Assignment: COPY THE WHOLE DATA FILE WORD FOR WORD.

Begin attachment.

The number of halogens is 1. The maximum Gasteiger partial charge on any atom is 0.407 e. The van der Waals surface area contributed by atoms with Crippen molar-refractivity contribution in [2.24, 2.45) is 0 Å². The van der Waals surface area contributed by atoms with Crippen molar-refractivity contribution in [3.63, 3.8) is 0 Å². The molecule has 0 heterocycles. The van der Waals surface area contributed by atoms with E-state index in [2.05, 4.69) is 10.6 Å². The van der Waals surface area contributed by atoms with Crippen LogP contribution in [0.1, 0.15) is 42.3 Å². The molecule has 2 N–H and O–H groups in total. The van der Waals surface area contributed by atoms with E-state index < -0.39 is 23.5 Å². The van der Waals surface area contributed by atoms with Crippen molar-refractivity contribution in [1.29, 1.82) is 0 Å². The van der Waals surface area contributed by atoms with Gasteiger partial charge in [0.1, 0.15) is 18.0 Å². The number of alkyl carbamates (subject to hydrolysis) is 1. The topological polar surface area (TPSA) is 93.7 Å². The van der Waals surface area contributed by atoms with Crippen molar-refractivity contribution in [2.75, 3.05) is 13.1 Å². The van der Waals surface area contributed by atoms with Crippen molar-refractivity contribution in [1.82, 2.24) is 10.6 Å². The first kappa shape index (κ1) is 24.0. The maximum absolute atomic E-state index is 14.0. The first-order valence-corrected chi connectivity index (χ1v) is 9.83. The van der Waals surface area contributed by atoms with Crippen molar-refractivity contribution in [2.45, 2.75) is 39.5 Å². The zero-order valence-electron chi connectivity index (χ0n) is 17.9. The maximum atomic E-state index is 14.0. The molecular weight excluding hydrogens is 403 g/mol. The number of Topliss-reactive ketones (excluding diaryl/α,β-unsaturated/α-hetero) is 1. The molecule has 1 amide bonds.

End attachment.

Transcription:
The number of halogens is 1. The maximum Gasteiger partial charge on any atom is 0.407 e. The van der Waals surface area contributed by atoms with Crippen molar-refractivity contribution in [2.24, 2.45) is 0 Å². The van der Waals surface area contributed by atoms with Crippen molar-refractivity contribution in [3.63, 3.8) is 0 Å². The molecule has 0 heterocycles. The van der Waals surface area contributed by atoms with E-state index in [2.05, 4.69) is 10.6 Å². The van der Waals surface area contributed by atoms with Crippen LogP contribution in [0.1, 0.15) is 42.3 Å². The molecule has 2 N–H and O–H groups in total. The van der Waals surface area contributed by atoms with E-state index < -0.39 is 23.5 Å². The van der Waals surface area contributed by atoms with Crippen molar-refractivity contribution in [1.29, 1.82) is 0 Å². The van der Waals surface area contributed by atoms with Gasteiger partial charge in [0.1, 0.15) is 18.0 Å². The number of alkyl carbamates (subject to hydrolysis) is 1. The topological polar surface area (TPSA) is 93.7 Å². The van der Waals surface area contributed by atoms with Crippen molar-refractivity contribution in [2.75, 3.05) is 13.1 Å². The van der Waals surface area contributed by atoms with Crippen molar-refractivity contribution in [1.82, 2.24) is 10.6 Å². The first kappa shape index (κ1) is 24.0. The maximum absolute atomic E-state index is 14.0. The first-order valence-corrected chi connectivity index (χ1v) is 9.83. The van der Waals surface area contributed by atoms with Crippen molar-refractivity contribution in [2.45, 2.75) is 39.5 Å². The zero-order valence-electron chi connectivity index (χ0n) is 17.9. The maximum atomic E-state index is 14.0. The molecular weight excluding hydrogens is 403 g/mol. The number of Topliss-reactive ketones (excluding diaryl/α,β-unsaturated/α-hetero) is 1. The molecule has 1 amide bonds.